A new peal of eight bells, with a tenor of 12 cwt. 2 qr. 16 lb. in F sharp, has been placed in St. Mary's Church, Liss, Hants, where a massive tower was completed a few years ago. The Bishop of Portsmouth dedicated the bells on Friday in the presence of a congregation that more than filled the seating accommodation.
The tower was designed by Mr. E. F. Maufe, the architect of Guildford's new Cathedral, and is of stone externally and brick internally. It is 20ft. square inside, and the bells, installed by Messrs. Mears and Stainbank, hang in an English oak frame, with plenty of room all round it. The tower is at the western end of the church, and the ringing is done from a gallery. The bell frame is so arranged that all the ropes drop plumb from the wheels in an excellent circle, without any "drawing." There is no middle chamber, which would have obstructed the tall west windows, and in consequence there is a rather long draught of rope.
The oak belfry floor and the ceiling below are independent of any of the bell frame timbers or beams, thus giving a free air current all round the timbers, and between them is a lining of cabot quilting. The bells hang well below the louvres and the sound both inside and out is perfectly adjusted. Indeed, the whole arrangements, with one exception - a straight iron ladder from the ringing floor to the trap door leading to the bells - are a model of what a tower should be. Even in the lighting, every thought has been given to the convenience of the ringers, and in the ringing room there is a tell-tale red lamp to indicate when the light is on aloft.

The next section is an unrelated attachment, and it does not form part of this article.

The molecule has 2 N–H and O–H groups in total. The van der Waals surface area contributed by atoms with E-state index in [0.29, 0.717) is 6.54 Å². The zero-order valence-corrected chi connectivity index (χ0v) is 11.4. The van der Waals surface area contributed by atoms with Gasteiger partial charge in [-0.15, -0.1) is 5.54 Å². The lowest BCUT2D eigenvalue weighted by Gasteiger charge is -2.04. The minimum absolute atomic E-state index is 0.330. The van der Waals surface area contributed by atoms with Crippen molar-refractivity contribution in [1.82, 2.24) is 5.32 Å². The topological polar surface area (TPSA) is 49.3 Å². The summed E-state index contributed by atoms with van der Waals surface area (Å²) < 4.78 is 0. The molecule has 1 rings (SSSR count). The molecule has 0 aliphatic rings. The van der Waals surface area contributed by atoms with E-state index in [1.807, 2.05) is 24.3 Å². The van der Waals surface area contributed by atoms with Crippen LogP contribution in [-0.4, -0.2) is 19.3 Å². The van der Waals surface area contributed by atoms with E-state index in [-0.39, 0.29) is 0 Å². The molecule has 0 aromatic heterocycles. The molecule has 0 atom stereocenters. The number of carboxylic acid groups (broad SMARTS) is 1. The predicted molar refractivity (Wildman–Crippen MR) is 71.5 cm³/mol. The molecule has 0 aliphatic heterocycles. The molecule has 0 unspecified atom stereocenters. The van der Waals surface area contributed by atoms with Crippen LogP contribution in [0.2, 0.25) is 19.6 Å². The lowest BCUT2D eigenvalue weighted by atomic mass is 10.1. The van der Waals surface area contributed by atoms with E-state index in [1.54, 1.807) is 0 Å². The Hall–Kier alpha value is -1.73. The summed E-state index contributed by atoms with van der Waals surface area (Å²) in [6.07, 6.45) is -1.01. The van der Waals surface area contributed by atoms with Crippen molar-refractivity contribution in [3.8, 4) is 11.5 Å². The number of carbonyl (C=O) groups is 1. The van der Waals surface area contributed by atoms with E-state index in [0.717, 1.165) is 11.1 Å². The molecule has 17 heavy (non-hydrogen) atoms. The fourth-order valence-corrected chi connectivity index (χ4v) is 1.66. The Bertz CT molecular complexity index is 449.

The bells are a delightful peal, with "full blooded" trebles. They are hung on cast iron headstocks with ball bearings, and there are ball bearing pulleys, and lubricators to the clapper joints. Messrs. Mears and Stainbank are to be congratulated upon having provided Liss with a highly satisfying peal of bells. They were the gift of an anonymous donor.
The dedication took place during evensong and created great interest in the village, to which ringers flocked from many neighbouring towers and from places as far away as Winchester and Swindon on the one hand to Guildford in Surrey and Crawley in Sussex on the other.
After the Bishop had dedicated the bells the Archdeacon of Manchester gave an address in which he referred to the occasion as a great and memorable event in the history of the parish. In these days, he said, there was some tendency to use the modern methods of science to imitate the ringing of bells. They were thankful that they had shared that day in the dedication of yet another peal of bells in England.
During the past three or four weeks a local band has been trained, and these young men rang rounds immediately after the dedication. After the service an opening touch of Stedman Triples was rung by a representative band of the Winchester and Portsmouth Diocesan Guild, and subsequently a variety of touches, up to Spliced Surprise Major, was rung. Some of the visitors did not find the light going, combined with the long draught, entirely to their liking.
The Ringing World No. 1424, July 8th, 1938, page 443